Clothing Of The Hindus
( Originally Published 1928 )
THE date of the Aryan invasion is about 1500 B.C. A subsequent mixture of races caused the establishment of four hereditary classes, eventually developing a system of castes with laws prohibiting any intermingling. Marriage, breaking bread together or indulging in any form of personal contact was forbidden. These sharply drawn lines showed in the costume, creating great diversity of form.
Materials.—The manufacture of cotton originated in India. It is believed to have been worn there as early as linen was in Egypt. Delicate muslins and calicoes of Indian manufacture, both plain and figured, were carried to Persia, Arabia and Egypt before the Christian era began. The fineness of these products was such that pieces of considerable width could be drawn through finger rings. The Hindus were famous also for the manufacture of silks of extraordinarily fine texture. The goats and sheep of Cashmere and Tibet furnished the wool for the India shawls so fashionable in early Victorian days.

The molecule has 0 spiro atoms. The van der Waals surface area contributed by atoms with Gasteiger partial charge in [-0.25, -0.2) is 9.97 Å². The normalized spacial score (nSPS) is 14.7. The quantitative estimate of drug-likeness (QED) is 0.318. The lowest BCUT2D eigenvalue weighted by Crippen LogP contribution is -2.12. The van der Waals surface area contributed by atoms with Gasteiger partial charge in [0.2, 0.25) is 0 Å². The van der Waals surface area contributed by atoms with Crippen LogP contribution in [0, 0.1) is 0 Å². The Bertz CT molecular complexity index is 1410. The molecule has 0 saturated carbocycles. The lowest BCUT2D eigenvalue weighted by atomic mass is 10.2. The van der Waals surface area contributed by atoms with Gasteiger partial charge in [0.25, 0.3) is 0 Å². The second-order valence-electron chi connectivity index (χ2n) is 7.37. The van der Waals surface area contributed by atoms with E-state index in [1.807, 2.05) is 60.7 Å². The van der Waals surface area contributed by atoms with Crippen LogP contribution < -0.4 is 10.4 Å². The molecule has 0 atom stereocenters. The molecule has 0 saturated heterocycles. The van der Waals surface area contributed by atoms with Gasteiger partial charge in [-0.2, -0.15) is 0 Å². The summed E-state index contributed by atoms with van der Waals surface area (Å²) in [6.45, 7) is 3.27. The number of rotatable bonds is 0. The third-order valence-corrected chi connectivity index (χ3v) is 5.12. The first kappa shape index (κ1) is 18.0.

The Costume.—The large class of Hindus known as snake charmers, also the coolies and the Bhils, are scantily clad, but always turbaned. Many castes wear cotton drawers, turbans and shawls ; others, long or knee-length robes over trousers, and still others go bare-legged. Sashes, shawls, and the ever popular turban, of which there is an infinite variety in size and form, complete the costume.
The clothes of the rajahs are made from the richest materials known. Plumed turbans are strung with pearls and decked with rare gems ; the tunic usually tight fitting and belted has a shoulder piece like a cape running down in points to the waistline, heavily decorated with fringe and ropes of pearls.
The Sari.—The most important item of a woman's dress is a voluminous veil or wrap of muslin, gauze, or silk worn around the waist with one end falling to the feet, the other crossed over bosom, shoulder and head. The right hand and shoulder are, as a rule, visible. Under it is worn a tunic, with either long or short sleeves, reaching to the feet. Drawers frequently show below the tunic or sari, held to the leg by anklets. Rings in the left nostril, with sometimes a pendant jewel; bracelets, necklaces and headdresses consisting of square plaques from which chains of pearls are suspended each side of the face; a fan, shaped like a battle-axe, of plaited woven straw—all these are part of the costume.